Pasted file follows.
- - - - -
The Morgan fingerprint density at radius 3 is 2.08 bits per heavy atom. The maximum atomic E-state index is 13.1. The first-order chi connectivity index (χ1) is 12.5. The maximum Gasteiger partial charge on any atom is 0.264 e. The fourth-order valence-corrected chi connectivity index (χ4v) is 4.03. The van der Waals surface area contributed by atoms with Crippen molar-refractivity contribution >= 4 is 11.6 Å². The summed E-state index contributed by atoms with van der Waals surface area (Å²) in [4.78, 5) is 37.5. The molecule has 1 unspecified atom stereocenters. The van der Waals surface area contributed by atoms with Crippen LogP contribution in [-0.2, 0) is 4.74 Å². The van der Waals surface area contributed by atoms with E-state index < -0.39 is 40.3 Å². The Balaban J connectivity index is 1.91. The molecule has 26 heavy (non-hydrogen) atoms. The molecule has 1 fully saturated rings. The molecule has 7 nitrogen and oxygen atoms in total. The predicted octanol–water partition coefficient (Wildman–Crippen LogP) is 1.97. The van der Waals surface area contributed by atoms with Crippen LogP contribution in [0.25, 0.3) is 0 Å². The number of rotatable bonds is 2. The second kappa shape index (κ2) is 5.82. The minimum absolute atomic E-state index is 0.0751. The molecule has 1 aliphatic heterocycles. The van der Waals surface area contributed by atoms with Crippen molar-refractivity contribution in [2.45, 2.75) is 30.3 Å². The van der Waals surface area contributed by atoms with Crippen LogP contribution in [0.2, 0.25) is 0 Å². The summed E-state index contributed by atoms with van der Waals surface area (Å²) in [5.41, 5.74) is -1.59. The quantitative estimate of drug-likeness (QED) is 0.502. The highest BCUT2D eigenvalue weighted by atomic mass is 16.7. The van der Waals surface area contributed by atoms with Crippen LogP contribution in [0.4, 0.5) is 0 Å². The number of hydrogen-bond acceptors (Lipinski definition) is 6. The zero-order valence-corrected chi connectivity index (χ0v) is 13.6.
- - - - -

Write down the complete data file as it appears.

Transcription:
The Morgan fingerprint density at radius 3 is 2.08 bits per heavy atom. The maximum atomic E-state index is 13.1. The first-order chi connectivity index (χ1) is 12.5. The maximum Gasteiger partial charge on any atom is 0.264 e. The fourth-order valence-corrected chi connectivity index (χ4v) is 4.03. The van der Waals surface area contributed by atoms with Crippen molar-refractivity contribution >= 4 is 11.6 Å². The summed E-state index contributed by atoms with van der Waals surface area (Å²) in [4.78, 5) is 37.5. The molecule has 1 unspecified atom stereocenters. The van der Waals surface area contributed by atoms with Crippen LogP contribution in [-0.2, 0) is 4.74 Å². The van der Waals surface area contributed by atoms with E-state index < -0.39 is 40.3 Å². The Balaban J connectivity index is 1.91. The molecule has 26 heavy (non-hydrogen) atoms. The molecule has 1 fully saturated rings. The molecule has 7 nitrogen and oxygen atoms in total. The predicted octanol–water partition coefficient (Wildman–Crippen LogP) is 1.97. The van der Waals surface area contributed by atoms with Crippen LogP contribution in [0.25, 0.3) is 0 Å². The number of rotatable bonds is 2. The second kappa shape index (κ2) is 5.82. The minimum absolute atomic E-state index is 0.0751. The molecule has 1 aliphatic heterocycles. The van der Waals surface area contributed by atoms with Crippen molar-refractivity contribution in [2.45, 2.75) is 30.3 Å². The van der Waals surface area contributed by atoms with Crippen LogP contribution in [0.2, 0.25) is 0 Å². The summed E-state index contributed by atoms with van der Waals surface area (Å²) in [5.41, 5.74) is -1.59. The quantitative estimate of drug-likeness (QED) is 0.502. The highest BCUT2D eigenvalue weighted by atomic mass is 16.7. The van der Waals surface area contributed by atoms with Crippen LogP contribution in [0.4, 0.5) is 0 Å². The number of hydrogen-bond acceptors (Lipinski definition) is 6. The zero-order valence-corrected chi connectivity index (χ0v) is 13.6.